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I need to run a statement that will populate a data base with the same information every time EXCEPT for the date.

im currently trying something along these lines and aren't having any luck.

DECLARE 
i_int BINARY_INTEGER := 1;
  BEGIN
    WHILE i_int <= 30 LOOP
      INSERT INTO bs_events (eventDate,eventTime,title,spaces,description,entryFee,payment_required,max_qty,allow_multiple) VALUES ('2011-03-i_int 00:00:00', '10:00','Carpet Cleaner 3000','4','This is rad','25.99','1','1','2');
      i_int := i_int + 1;
    END LOOP;
  END;
  /

I can't seem to get it to work and im stuck in a code hole and cannot think straight.

I basically want the date to up by one from 01-30 and then i will manually change the month and run the script again for all 12 months of the year.

share|improve this question
    
except for the eventDate? –  Scott Sellers Feb 25 '11 at 10:57
1  
you've tagged this with 'php' -- this is very simple to achieve with a procedural language like php, and (comparatively) very difficult with a declarative language like SQL. Use php! –  simon Feb 25 '11 at 10:59
    
i want the event date to be the only thing changed –  Simon Feb 25 '11 at 11:00

4 Answers 4

Consider creating a Calendar table.

The first table I create in any database I work with, is a table of numbers, 1 to 1000000. Such a table is useful for lots of purposes, like implementing loops in SQL. Also, it can be used to generate the second table I create on any database I work with: The Calendar table.

The calendar table has one row for each date, starting at the first recorded business event in your database (plus a year or so). Keep enough future dates for all relevant business queries (plus a few years to be safe).

Your specific problem can be solved with either of the above tables, but the calendar table approach would be much easier.

I'll give you a trivial but working example in MySQL below:

create table digits(n int);
insert into digits values (0),(1),(2),(3),(4),(5),(6),(7),(8),(9);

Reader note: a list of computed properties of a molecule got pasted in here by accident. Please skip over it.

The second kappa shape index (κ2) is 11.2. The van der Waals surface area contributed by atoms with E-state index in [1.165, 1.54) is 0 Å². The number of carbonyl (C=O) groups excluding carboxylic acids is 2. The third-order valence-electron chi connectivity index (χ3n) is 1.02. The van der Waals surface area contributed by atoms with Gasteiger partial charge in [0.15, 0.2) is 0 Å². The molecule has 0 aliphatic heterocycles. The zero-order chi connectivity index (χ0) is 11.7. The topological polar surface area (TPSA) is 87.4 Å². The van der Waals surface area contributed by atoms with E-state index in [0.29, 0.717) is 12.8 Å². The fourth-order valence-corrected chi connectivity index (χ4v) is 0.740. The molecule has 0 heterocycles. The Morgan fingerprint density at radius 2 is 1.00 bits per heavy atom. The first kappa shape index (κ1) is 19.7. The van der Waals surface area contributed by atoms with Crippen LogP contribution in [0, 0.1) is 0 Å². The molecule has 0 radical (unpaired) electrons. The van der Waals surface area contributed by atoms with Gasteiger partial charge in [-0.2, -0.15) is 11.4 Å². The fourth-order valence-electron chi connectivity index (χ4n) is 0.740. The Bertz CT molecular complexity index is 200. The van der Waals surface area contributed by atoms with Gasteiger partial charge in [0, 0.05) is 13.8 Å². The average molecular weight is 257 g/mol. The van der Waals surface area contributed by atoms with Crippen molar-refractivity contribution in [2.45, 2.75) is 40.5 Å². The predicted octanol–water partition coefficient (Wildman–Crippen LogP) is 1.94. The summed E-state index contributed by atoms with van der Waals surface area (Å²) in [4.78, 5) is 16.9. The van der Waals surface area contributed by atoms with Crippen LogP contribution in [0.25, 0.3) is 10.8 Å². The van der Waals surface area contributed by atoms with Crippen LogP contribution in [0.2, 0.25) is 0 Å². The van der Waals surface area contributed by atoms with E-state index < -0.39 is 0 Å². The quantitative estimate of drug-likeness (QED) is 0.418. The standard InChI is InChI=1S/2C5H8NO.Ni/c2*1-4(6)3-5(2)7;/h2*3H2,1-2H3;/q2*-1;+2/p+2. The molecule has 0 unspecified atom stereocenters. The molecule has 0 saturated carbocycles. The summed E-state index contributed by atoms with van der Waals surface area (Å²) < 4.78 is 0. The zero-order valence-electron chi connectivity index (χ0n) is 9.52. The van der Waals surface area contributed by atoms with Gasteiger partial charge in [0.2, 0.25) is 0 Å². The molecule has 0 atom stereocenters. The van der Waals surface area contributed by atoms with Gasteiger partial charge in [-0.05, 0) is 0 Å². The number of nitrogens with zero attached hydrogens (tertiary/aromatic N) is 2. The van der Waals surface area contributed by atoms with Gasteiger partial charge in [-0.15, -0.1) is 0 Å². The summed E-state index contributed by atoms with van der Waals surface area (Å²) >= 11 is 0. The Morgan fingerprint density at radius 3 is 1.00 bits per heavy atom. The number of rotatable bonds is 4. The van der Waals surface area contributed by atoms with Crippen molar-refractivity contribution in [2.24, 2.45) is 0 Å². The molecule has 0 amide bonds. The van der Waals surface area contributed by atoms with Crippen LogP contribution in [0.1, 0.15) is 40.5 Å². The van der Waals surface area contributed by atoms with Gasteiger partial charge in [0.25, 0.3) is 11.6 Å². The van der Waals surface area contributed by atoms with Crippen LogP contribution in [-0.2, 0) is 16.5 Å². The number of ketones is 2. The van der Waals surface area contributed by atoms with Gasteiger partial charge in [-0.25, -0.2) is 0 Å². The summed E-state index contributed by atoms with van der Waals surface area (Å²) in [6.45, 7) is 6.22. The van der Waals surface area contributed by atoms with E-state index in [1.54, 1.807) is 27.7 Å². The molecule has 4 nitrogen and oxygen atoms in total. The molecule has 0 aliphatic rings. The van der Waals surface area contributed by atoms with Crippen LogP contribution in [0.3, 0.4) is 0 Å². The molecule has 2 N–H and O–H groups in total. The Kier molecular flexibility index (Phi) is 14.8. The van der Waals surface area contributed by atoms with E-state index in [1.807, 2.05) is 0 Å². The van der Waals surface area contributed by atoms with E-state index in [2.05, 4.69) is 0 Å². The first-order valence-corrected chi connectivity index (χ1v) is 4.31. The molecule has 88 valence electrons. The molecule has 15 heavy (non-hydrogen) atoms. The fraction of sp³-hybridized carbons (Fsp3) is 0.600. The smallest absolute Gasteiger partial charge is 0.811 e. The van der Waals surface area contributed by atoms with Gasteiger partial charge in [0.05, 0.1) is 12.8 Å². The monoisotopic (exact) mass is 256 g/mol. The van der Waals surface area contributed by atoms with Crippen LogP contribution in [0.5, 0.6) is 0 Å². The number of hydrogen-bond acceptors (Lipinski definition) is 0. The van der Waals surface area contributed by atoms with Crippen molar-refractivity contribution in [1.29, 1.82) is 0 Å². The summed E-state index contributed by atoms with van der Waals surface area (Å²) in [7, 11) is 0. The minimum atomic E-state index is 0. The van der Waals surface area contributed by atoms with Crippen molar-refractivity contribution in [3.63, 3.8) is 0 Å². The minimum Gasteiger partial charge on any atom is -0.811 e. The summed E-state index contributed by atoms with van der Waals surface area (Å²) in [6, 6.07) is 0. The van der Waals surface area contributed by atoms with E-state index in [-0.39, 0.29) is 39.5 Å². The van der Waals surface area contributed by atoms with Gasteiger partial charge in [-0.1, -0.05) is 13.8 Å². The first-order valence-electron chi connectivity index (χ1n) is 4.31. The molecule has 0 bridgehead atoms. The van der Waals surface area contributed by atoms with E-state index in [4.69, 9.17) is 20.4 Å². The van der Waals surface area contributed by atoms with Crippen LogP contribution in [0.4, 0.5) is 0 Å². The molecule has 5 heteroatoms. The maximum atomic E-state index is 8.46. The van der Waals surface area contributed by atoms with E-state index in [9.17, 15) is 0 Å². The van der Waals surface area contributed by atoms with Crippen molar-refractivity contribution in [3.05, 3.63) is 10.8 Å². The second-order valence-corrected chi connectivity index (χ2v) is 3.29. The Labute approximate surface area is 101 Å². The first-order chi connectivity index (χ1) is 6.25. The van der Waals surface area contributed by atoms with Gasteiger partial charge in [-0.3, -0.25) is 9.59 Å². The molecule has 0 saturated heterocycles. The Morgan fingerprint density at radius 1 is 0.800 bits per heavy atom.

create table numbers(
   n int not null
  ,primary key(n)
);

The digits table is just a working table, it will be dropped once the real numbers table has been created. The numbers table has just one column, it's the primary key. Next, generate 1 million consecutive integers starting at 1. (It sounds slow, but it actually completes in under 10 sec on my 2 year old laptop).

insert 
  into numbers(n)
select 1 
      + (d1.n * 1)
      + (d2.n * 10)
      + (d3.n * 100)
      + (d4.n * 1000)
      + (d5.n * 10000)
      + (d6.n * 100000) as n
  from digits d1
      ,digits d2
      ,digits d3
      ,digits d4
      ,digits d5
      ,digits d6;

/* Drop the working table. */
drop table digits;

Next, I'll create a calendar table. Obviously it is quite useless at the moment as it doesn't have any useful columns. Examples of useful columns are year, monthname, week number, isFirstMonthDay, isLastMonthDay, Financial Year, isHoliday, Holidayname, dayname, quarter, tertial. For non-standard periods, this is golden.

create table calendar(
   datum date not null
  ,primary key(datum)
);

Ok, so now we can use the numbers table for example, to act as a row generator to build our calendar table. Let's say I want to generate all dates between 2000-01-01 and 2019-12-31. That would be 7305 days. Easy, just select that many rows from the numbers table, and add the int column N to a date. This will create a list of increasing dates.

insert 
  into calendar(datum)
select date_add('1999-12-31', interval n day)
  from numbers
 where n <=7305;

Done. You could probably see how you could have solved your problem just by using the numbers table?

Finally, here is an example of how to solve your specific problem by using the calendar table. It would of course be even easier if you added columns for Year and Month. Here I'm interpreting your question to mean "Generate one identical row for each day of each month, for the rest of the year".

insert 
  into bs_events(
        eventDate,        eventTime,      title
       ,spaces,           description,    entryFee
       ,payment_required, max_qty,        allow_multiple
       )
 select datum,            '10:00',        'Carpet Cleaner 3000'
       ,'4',              'This is rad',  '25.99'
       ,'1',              '1',            '2'
   from calendar
  where datum >= date '2011-03-01'
    and datum <= date '2011-12-31';
share|improve this answer

You could try DATEADD(ms,i_int,GETDATE()) for your date.

share|improve this answer
INSERT INTO bs_events (eventDate, ... ) 
VALUES ('2011-03-i_int 00:00:00', ...);

This value, 2011-03-i_int 00:00:00, is a string, not a timestamp. You were hoping your SQL environment would substitute the value of i_int for its symbol. It won't do that.

Instead, do the date arithmetic outside the INSERT statement.

In PostgreSQL (PL/pgsql) you could do this to add a day to a variable of type 'timestamp'.

this_date = this_date + interval '1 day';

And in the INSERT statement,

INSERT INTO bs_events (eventDate, ... ) 
VALUES (this_date, ...);

Check your documentation to see what the syntax might be for your platform.

share|improve this answer
DECLARE 
i_int BINARY_INTEGER := 0;
  BEGIN
    WHILE i_int < 30 LOOP
      INSERT INTO bs_events (
        eventDate, eventTime, title,
        spaces, description, entryFee,
        payment_required, max_qty, allow_multiple)
      VALUES (
        DATEADD(day, i_int, '2011-03-01 00:00:00'), '10:00', 'Carpet Cleaner 3000',
        '4', 'This is rad', '25.99',
        '1', '1', '2');
      i_int := i_int + 1;
    END LOOP;
  END;
  /
share|improve this answer

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